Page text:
What is significant?
The Rosedale Railway Station Complex, dating from 1881, was designed by William Elsdon (Engineer in Chief) and constructed by the contractors Ezard & Co, on the Melbourne-Sale line, for the Victorian Railways. It comprises of a substantially intact timber station building and residence with timber posted verandah to platform, finials and chimneystacks. An addition has been constructed at the down-end. The goods shed is a single door, timber framed and curved roofed structure with convex eaves. Other significant structures include a hand-operated crane, and the brick faced passenger platform with basalt coping. While the station building is still in operation, the station building is currently leased by the local shire council.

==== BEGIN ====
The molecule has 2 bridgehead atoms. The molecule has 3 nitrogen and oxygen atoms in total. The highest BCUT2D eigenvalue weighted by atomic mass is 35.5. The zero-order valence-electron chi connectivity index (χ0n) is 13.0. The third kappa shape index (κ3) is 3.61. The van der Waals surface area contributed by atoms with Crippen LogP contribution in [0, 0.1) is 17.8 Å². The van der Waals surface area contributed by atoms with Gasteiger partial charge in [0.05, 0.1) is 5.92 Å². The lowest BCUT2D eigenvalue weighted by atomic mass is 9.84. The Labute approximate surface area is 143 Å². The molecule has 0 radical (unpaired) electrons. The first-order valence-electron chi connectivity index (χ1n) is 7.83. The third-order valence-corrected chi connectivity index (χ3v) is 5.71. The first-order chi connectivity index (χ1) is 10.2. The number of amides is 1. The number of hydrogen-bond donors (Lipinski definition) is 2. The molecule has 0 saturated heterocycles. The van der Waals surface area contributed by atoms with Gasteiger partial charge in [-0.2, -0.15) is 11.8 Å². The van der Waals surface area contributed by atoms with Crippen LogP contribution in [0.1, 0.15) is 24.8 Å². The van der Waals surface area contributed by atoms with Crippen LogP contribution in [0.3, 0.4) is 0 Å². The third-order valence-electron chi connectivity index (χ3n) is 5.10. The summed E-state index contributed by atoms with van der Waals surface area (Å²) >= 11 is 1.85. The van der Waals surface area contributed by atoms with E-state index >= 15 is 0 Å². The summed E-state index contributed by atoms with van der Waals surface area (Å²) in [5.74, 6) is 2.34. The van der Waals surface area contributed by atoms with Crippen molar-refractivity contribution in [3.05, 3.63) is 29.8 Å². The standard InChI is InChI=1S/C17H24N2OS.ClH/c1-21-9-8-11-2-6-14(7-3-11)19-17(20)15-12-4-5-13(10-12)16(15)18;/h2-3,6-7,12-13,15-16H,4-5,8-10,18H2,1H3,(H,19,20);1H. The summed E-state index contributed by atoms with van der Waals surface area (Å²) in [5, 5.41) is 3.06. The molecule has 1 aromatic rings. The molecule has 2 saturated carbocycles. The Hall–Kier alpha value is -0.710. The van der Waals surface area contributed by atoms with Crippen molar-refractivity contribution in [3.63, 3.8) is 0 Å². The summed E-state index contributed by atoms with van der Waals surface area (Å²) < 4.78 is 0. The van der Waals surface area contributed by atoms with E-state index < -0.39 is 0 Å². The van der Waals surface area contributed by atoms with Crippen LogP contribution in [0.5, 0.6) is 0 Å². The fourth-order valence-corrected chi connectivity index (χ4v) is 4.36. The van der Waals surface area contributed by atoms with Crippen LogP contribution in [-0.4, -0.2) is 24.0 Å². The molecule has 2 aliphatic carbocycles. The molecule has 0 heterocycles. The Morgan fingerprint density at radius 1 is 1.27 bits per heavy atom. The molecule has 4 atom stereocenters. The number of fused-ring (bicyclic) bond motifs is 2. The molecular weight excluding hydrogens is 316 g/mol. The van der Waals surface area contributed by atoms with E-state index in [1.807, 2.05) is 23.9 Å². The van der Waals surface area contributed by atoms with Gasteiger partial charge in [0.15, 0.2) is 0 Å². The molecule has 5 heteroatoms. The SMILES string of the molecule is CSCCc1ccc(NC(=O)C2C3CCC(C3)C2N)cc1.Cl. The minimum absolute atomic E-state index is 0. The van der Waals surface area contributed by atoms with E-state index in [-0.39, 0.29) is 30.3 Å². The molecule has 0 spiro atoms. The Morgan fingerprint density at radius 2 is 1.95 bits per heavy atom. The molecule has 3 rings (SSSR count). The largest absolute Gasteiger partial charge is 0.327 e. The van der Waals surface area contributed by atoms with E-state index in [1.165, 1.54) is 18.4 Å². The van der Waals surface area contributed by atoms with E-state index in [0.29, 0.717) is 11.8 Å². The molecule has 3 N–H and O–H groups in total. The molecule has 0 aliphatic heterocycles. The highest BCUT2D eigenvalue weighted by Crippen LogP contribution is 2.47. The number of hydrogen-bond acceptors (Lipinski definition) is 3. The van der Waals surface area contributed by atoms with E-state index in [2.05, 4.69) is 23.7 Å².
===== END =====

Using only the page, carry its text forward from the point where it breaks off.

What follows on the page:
How is it significant?
Rosedale Railway Station Complex is architecturally significant to the State of Victoria.
Why is it significant?
Rosedale Railway Station Complex is historically significant as a representative example of a station building constructed during the 'light lines' era (c.1869 - c.1884).
Rosedale Railway Station is architecturally significant as the most representative and intact example of the 'Rosedale' sub-group type, a typological group that featured timber station buildings. It is enhanced by the unusual, curvilinear roofed goods shed, which itself is significant as a representative and rare example of its particular type. The intact hand operated crane also enhances the character of the complex. (Beeston, 1995)